The president, on the other hand, looked like he would rather have been anywhere else and, perhaps in an effort to avoid one of those “You’re likable enough, Hillary” outbreaks of flaming smarty-pants-itis, let his rival get away with a lot: He was even unaggressive in challenging that tried-and-untrue talking point about how Obama has raided Medicare to pay for “Obamacare.” And the same goes for Romney’s out-of-nowhere assertion that he wants to keep parts of Dodd-Frank and lower the boom on Wall Street.
While Romney earned an A for affect, Obama looked down, looked away and sometimes even nodded encouragingly as Romney finally kicked off his general election campaign, suddenly presenting himself as a uniter and friend of the working stiff.
But worst in my book was the president’s weak mewl of a closing statement: “You know, four years ago, I said that I’m not a perfect man and I wouldn’t be a perfect president. And that’s probably a promise that Governor Romney thinks I’ve kept. But I also promised that I’d fight every single day on behalf of the American people. . . . I’ve kept that promise, and if you’ll vote for me, then I promise I’ll fight just as hard in a second term.”
The unenergetic way he said that he’d fight communicated just the opposite and reminded me of how sometimes my kids sound, telling me they’ll try to accomplish whatever chore I have in store. When they put it that way, I am well and truly warned that they have little to no intention of actually following through. And the president’s general lack of get-up-and-go played right into the Republican argument that he’s a well-intentioned sort who hasn’t gotten it done — and, despite his best efforts, won’t.
When Obama argued that the Romney tax plan doesn’t add up and isn’t equitable, the governor called him a fibber in the sunniest possible way: “I will not reduce the share paid by high-income individuals. I know that you and your running mate keep saying that and I know it’s a popular thing to say with a lot of people, but it’s just not the case. Look, I’ve got five boys. I’m used to people saying something that’s not always true, but just keep on repeating it and ultimately hoping I’ll believe it.”
Obama, on the other hand, seemed at a loss about how to bat down whoppers without being disagreeable. When he did lash out, it was at poor Jim Lehrer, who had just told him his two minutes were up: “I had five seconds before you interrupted me.” Boo-hoo, but that’s not on the list of things presidents get to cry over.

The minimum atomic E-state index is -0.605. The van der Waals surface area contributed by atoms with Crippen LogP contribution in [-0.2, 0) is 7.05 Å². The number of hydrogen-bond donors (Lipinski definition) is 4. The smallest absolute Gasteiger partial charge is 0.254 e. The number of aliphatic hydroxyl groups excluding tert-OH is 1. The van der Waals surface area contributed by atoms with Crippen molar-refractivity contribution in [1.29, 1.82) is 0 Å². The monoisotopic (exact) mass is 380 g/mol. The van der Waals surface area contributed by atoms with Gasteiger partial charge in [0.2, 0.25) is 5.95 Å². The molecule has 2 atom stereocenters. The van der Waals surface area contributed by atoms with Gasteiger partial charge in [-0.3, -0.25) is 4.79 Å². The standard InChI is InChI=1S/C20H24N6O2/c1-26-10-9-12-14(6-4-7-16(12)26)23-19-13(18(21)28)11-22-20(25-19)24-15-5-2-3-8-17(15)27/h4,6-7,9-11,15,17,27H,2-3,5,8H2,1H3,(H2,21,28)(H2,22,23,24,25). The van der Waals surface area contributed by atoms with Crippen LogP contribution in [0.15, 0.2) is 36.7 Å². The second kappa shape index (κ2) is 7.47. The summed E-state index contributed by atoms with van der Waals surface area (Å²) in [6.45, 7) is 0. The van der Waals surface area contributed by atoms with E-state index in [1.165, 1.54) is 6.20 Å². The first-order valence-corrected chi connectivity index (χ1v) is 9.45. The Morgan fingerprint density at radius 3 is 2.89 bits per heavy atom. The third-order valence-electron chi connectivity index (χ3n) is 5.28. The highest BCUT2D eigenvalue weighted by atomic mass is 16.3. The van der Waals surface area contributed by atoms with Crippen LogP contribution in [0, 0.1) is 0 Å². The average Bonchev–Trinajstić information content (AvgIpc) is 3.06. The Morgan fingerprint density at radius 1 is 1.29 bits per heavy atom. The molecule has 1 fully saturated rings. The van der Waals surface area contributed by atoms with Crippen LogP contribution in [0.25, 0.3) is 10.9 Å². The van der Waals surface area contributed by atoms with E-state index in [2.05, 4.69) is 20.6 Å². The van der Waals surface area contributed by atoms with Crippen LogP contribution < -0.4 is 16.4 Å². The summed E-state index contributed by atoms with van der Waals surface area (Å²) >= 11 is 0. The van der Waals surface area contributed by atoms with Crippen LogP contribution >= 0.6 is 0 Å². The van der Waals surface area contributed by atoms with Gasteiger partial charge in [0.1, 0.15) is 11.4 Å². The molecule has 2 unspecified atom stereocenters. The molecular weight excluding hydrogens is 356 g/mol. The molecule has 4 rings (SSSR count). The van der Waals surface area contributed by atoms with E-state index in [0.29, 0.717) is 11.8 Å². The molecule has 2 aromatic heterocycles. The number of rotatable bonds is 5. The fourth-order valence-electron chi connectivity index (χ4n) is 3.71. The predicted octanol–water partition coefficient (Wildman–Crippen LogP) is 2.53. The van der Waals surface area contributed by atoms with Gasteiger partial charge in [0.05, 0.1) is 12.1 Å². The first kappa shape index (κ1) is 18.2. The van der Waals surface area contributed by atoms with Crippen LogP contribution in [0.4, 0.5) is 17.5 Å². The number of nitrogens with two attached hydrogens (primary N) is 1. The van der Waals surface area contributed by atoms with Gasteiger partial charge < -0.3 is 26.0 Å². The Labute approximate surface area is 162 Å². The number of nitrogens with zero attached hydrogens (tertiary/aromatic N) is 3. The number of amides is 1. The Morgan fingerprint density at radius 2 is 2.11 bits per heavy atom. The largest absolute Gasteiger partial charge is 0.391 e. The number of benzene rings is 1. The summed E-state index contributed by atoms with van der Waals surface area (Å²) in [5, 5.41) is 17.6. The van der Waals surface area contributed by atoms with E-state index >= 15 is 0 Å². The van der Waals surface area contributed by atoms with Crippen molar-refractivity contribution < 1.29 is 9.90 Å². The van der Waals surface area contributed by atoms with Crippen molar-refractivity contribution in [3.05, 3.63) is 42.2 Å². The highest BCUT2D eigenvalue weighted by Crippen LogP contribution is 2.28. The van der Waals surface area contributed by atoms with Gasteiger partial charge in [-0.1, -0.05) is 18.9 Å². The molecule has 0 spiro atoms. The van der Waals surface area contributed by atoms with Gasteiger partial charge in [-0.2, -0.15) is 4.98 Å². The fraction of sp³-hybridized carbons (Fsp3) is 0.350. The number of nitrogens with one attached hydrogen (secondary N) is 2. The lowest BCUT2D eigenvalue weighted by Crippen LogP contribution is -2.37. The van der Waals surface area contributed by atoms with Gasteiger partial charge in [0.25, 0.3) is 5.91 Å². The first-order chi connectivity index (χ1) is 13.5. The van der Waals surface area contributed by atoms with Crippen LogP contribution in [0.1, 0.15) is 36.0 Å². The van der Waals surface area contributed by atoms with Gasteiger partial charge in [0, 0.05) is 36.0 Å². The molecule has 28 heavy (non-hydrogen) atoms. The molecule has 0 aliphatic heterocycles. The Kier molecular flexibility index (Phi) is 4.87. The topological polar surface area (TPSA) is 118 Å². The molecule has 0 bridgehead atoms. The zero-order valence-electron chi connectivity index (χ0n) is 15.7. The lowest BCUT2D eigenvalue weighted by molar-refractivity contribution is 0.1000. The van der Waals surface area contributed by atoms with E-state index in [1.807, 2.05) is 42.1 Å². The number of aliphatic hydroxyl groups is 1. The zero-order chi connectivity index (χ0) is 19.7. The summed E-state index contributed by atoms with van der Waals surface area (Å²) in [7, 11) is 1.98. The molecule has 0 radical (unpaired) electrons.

The moderator so let Romney control the debate that if elected, the Republican might want to rethink his plan to defund Big Bird’s network. Why, in a campaign in which there’s been such a lack of specificity, the longtime PBS anchor lobbed a big-picture question about the role of government near the debate’s end was a stumper. And he even broke one of Julia Child’s cardinal rules for cooking and life — “You should never apologize at the table. People will think, ‘Yes, it’s really not so good’ ” — when he said that, with time too rapidly running out, “I’m not going to . . . say your answers have been too long or I’ve done a poor job.”
One Republican who may not have loved every moment of Romney’s performance is Indiana Senate candidate and tea party favorite Richard Mourdock, whose Democratic rival, Joe Donnelly, has been running a series of hilarious and highly effective ads against what he calls Mourdock’s “my way or the highway” approach to working across the aisle. Romney likely earned a cameo in a future Donnelly ad when he said, “My experience as a governor is if I come in and lay down a piece of legislation and say, ‘It’s my way or the highway,’ I don’t get a lot done.”
The “zingers” Team Romney promised did not really materialize, unless you count this one: “Mr. President, you’re entitled as the president to your own airplane and to your own house, but not to your own facts.” Nor, alas, did the president answer Romney’s assertion that “the place you put your money just makes a pretty clear indication of where your heart is” with a reference to Romney’s accounts in the Caymans.
Perhaps the boldest moment of the night came when Romney cast himself as eager to crack down on the financial sector. At every campaign stop, he rails against regulation in general and Dodd-Frank in particular. In Denver, however, he sounded like a different man: “We’re not going to get rid of all regulation. You have to have regulation. And there are some parts of Dodd-Frank that make all the sense in the world.”
So will conservatives be inflamed by this unrecognizably moderate rhetoric? On the contrary; this once, they surely agree with Nancy Pelosi’s bottom-line advice to Democratic House candidates: “Just win, baby.”
The overall impression was that these two men are not as far apart as advertised, but only one had had his energy drink, and the other was hoping not to spend his next wedding anniversary in front of millions of people.
Henneberger is a Washington Post political writer and anchors the paper’s “She the People” blog. Follow her on Twitter: @MelindaDC.